Back in 1927, it was a movie palace and ballroom. It became a historical site in 1979. Today, the building is still standing strong. The concrete structure is six stories high with a 3,200-seat auditorium. Some of the building’s distinguishing marks include Spanish Baroque-inspired plaster ornamentation in the auditorium and a ballroom with an elliptical dorm.

2). Test Building

Another example of Indianapolis’s historical relevance, anyone with a fascination for 1920s architecture shouldn’t look any further than the Test building. It began as a six-story structure. It became a nine-story building later on. Like many of the city’s most notable buildings, this one uses Indiana limestone. It also manifests Neo-Classical elements.

3). City Market

The City market doesn’t sound like the most exciting of attractions but it is another example of memorable Indianapolis architecture. First of all, it has been around since 1886. Secondly, it was influenced by German styles of construction and design. It doesn’t have the original flanking towers and pilasters but what remains paints a decent picture of what they looked like centuries ago.

 Old National Center

4). Old National Center

This is another ancient building that will transport visitors to a different era. The Old National Center has been around since 1884. The Freemasons founded it. The most impressive aspect of this structure is the Murat Theater. This is what most people come to see, along with the Egyptian Room. It is a special place, and not simply because it became the Freemason’s base of operations back in 1909.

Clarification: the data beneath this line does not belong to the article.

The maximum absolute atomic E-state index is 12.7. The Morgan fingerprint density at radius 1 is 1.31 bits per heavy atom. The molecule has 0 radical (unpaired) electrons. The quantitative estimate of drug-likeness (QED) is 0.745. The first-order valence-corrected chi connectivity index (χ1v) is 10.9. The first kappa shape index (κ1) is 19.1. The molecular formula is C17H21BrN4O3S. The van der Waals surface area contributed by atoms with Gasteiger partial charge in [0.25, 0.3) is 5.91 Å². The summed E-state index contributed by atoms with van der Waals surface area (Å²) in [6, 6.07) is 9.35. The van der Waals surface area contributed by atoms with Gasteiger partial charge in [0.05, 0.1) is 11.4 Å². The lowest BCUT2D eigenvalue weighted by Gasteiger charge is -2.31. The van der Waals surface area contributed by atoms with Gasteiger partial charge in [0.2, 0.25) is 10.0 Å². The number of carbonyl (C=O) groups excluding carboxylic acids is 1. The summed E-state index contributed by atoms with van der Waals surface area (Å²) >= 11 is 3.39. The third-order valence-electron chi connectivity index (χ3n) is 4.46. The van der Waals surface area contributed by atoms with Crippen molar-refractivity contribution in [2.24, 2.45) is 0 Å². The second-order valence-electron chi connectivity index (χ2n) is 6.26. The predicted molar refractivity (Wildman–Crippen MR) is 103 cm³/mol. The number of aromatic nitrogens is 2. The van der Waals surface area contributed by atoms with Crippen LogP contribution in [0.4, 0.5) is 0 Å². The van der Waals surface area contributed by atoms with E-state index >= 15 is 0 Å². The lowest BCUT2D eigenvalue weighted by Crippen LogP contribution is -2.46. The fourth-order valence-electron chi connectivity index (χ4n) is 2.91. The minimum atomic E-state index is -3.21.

5). Freemason’s Hall

This building also makes use of Indiana limestone. Though, that isn’t necessarily the reason for which it is known. The building is eight stories tall and it has everything from ballrooms to auditorium, and lodges. It came into existence in 1909 which is why it is historically relevant in the eyes of some people.

The design has been imputed to Rubush and Hunter Architects. They used Greek, Roman, and Neo-classical styles in their design.

6). Union Station

Union Station has been around since 1853. It was the first of its kind when it opened all those years ago. The granite and brick structure is charming, boasting brick arches, a massive rose window, and a clock tower that stands at 185 feet. It is a fascinating complex that deserves all the praise it gets.

Indiana State Library
Indiana State Library

7). Indiana State Library

The State Library (and Historical Bureau) is the state’s largest library. It was created in 1934. Over the years, it has accumulated quite the impressive collection of literary materials, including sixty thousand manuscripts, a million and a half images, and a thousand maps.

The Indiana Historical Bureau, which began as the Historical Commission, is housed within the State Library. Besides operating a gift shop, the bureau is concerned with placing new historical markers and educating people about the state’s history.

8). Circle Tower

This structure has a ziggurat peak. This is the building’s most notable element. It was constructed in 1930. The building’s appearance is further enhanced by the Indiana limestone that was used to make it. If you pay close attention, you will notice the Egyptian elements in the entrances.

Indianapolis has too many impressive structures and many great architect Indianapolis for anyone to list them all. But this works in your favor as a visitor because it gives you so much to see.